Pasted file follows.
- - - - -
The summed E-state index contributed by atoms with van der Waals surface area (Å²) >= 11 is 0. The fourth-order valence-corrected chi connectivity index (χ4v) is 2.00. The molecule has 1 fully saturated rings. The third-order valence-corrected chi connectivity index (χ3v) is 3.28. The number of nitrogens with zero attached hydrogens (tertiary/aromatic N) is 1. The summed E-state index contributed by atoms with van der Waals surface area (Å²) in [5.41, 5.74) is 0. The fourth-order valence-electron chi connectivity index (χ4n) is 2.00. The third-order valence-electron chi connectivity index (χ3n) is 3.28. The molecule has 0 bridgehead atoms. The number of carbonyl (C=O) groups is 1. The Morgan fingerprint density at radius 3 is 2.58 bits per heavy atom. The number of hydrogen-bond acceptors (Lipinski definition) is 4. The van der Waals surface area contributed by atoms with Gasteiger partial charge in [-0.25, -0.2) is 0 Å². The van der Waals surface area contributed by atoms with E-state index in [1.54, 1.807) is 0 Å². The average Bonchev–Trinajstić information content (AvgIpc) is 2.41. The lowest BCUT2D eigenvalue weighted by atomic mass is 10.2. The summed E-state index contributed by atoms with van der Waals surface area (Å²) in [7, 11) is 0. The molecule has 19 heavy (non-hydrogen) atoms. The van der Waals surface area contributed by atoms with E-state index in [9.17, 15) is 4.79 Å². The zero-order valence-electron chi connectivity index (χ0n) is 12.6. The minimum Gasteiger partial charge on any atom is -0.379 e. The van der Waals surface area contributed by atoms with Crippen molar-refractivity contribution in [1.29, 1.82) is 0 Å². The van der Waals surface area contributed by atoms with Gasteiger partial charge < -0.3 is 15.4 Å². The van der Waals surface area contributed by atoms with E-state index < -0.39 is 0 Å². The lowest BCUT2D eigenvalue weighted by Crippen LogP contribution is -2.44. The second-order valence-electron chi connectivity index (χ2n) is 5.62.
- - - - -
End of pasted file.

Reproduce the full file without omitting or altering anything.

The summed E-state index contributed by atoms with van der Waals surface area (Å²) >= 11 is 0. The fourth-order valence-corrected chi connectivity index (χ4v) is 2.00. The molecule has 1 fully saturated rings. The third-order valence-corrected chi connectivity index (χ3v) is 3.28. The number of nitrogens with zero attached hydrogens (tertiary/aromatic N) is 1. The summed E-state index contributed by atoms with van der Waals surface area (Å²) in [5.41, 5.74) is 0. The fourth-order valence-electron chi connectivity index (χ4n) is 2.00. The third-order valence-electron chi connectivity index (χ3n) is 3.28. The molecule has 0 bridgehead atoms. The number of carbonyl (C=O) groups is 1. The Morgan fingerprint density at radius 3 is 2.58 bits per heavy atom. The number of hydrogen-bond acceptors (Lipinski definition) is 4. The van der Waals surface area contributed by atoms with Gasteiger partial charge in [-0.25, -0.2) is 0 Å². The van der Waals surface area contributed by atoms with E-state index in [1.54, 1.807) is 0 Å². The average Bonchev–Trinajstić information content (AvgIpc) is 2.41. The lowest BCUT2D eigenvalue weighted by atomic mass is 10.2. The summed E-state index contributed by atoms with van der Waals surface area (Å²) in [7, 11) is 0. The molecule has 19 heavy (non-hydrogen) atoms. The van der Waals surface area contributed by atoms with E-state index in [9.17, 15) is 4.79 Å². The zero-order valence-electron chi connectivity index (χ0n) is 12.6. The minimum Gasteiger partial charge on any atom is -0.379 e. The van der Waals surface area contributed by atoms with Crippen molar-refractivity contribution in [1.29, 1.82) is 0 Å². The van der Waals surface area contributed by atoms with Gasteiger partial charge < -0.3 is 15.4 Å². The van der Waals surface area contributed by atoms with E-state index < -0.39 is 0 Å². The lowest BCUT2D eigenvalue weighted by Crippen LogP contribution is -2.44. The second-order valence-electron chi connectivity index (χ2n) is 5.62.